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More than one way to tackle your posture problems


YES OR NO?There are pros and cons to the use of posture correctors.


Andrew O'Brien

Physiotherapy related questions, it would seem, are like buses. You wait for ages, then all of a sudden, two identical ones turn up. Having barely registered on my radar for a couple of years, this week I had two people asking me about posture correctors. I suspect some Google related algorithm decided that ladies who work at computers may be interested, and sure enough two of those very ladies asked me the same question: are they any good?
Before answering that question though, it’s worth dispelling a very big myth. Despite what physiotherapists (myself included over the years), doctors, chiropractors, osteopaths, mothers and our old mate ‘conventional wisdom’ might tell you, there is actually very little proper evidence to show that one posture is more likely to cause pain than any other. Controversial, I know, but true all the same. Because it’s not what position you get in, but how long you spend there, that causes the problem. Hunched over a computer for ten minutes probably won’t cause you too many problems. Ten hours a day for 30 years, on the other hand, just might.
This is why many physiotherapists now say your best posture is your next one. In other words, don’t worry about the exact specifics, just keep moving frequently. I’m a huge advocate of standing desks (or at the very least putting my laptop on the ironing board!) for this very reason. It’s much harder to stand in one spot for hours than it is to sit, so you will keep moving and be less likely to settle into the one posture.
Back to our original question then, are posture correctors any good? As usual I’m going to risk getting splinters in my backside and sit on the fence a little.
Most posture correctors target the upper back, aiming to pull the shoulders back and force the wearer up straight. There are various types, from rigid corset-like set ups, to elasticated straps around the shoulders, right down to a strap of tape across the shoulder blades to pull everything back. The basic premise is that you are being forced into a ‘good’ alignment. As with all things, there are pros and cons to the approach.
The more rigid models, for example, may well dig into the skin and be quite uncomfortable, particularly for those who are quite hunched over. The elasticated models would be less so, but may loosen with time. Tape on the other hand, may cause skin reactions. But worst of all, any of the above may create something of a dependency situation.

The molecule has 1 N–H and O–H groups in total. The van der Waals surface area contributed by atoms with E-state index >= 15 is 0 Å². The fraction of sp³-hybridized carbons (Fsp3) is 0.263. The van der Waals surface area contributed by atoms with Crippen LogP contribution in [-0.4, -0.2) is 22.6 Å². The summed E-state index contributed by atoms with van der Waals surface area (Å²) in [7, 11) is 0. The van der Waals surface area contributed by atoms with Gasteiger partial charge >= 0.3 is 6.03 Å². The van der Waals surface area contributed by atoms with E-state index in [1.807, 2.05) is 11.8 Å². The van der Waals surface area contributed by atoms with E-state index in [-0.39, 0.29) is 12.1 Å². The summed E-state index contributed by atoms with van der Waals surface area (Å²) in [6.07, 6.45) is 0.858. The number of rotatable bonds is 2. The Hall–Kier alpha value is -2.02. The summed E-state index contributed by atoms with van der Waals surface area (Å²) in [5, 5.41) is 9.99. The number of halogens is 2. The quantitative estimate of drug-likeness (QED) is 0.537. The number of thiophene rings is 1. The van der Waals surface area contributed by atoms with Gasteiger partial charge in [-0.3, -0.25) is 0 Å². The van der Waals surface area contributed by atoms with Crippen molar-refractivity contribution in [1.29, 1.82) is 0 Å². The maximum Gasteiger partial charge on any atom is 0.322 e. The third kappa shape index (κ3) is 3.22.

Mechanical correction
The notion of using mechanical correction to improve alignment is certainly not new. Most obviously in the form of plaster casts for fractures. The cast is applied until the bone is sufficiently strong to bear some load, then removed to allow muscles to strengthen. If the cast is left on any longer than is necessary, muscles weaken and joints ironically, become stiff.
If one was to buy a posture corrector then, the most important thing is not to use it constantly, but rather to use it to get an idea of a better alignment. Let the straps pull you into position for short periods, then take it off and try to maintain something akin to that position without help. In doing so, the postural muscles are being made to work, rather than allowed to weaken. There are, of course, several ways to skin this particular cat. Have you ever seen footage of African women carrying baskets on their heads? It is nigh on impossible to do so without standing tall with the shoulders back. There are of course the old deportment school lessons of carrying a book on your head or standing with your hands clasped in front of you and shoulders gently pulled back, a la Kate Middleton, and the RTÉ weather ladies.
Another method that I suggest to people is to try hanging by your hands from a bar or door frame. In order to get your arms overhead the upper back has to extend, and to stop you from falling off, the back muscles have to work. A minute or two several times a day can make a big difference to posture, shoulder strength and lower back pain. Not a bad combination.
Should you then, part with your hard earned money and buy a posture corrector? It’s up to you, but don’t be fooled into thinking that it’s any better than a book on the head or some old fashioned exercise.

Andrew O’Brien is a chartered physiotherapist and the owner of Wannarun Physiotherapy and Running Clinic at Westport Leisure Park.
He can be contacted on 083 1593200 or at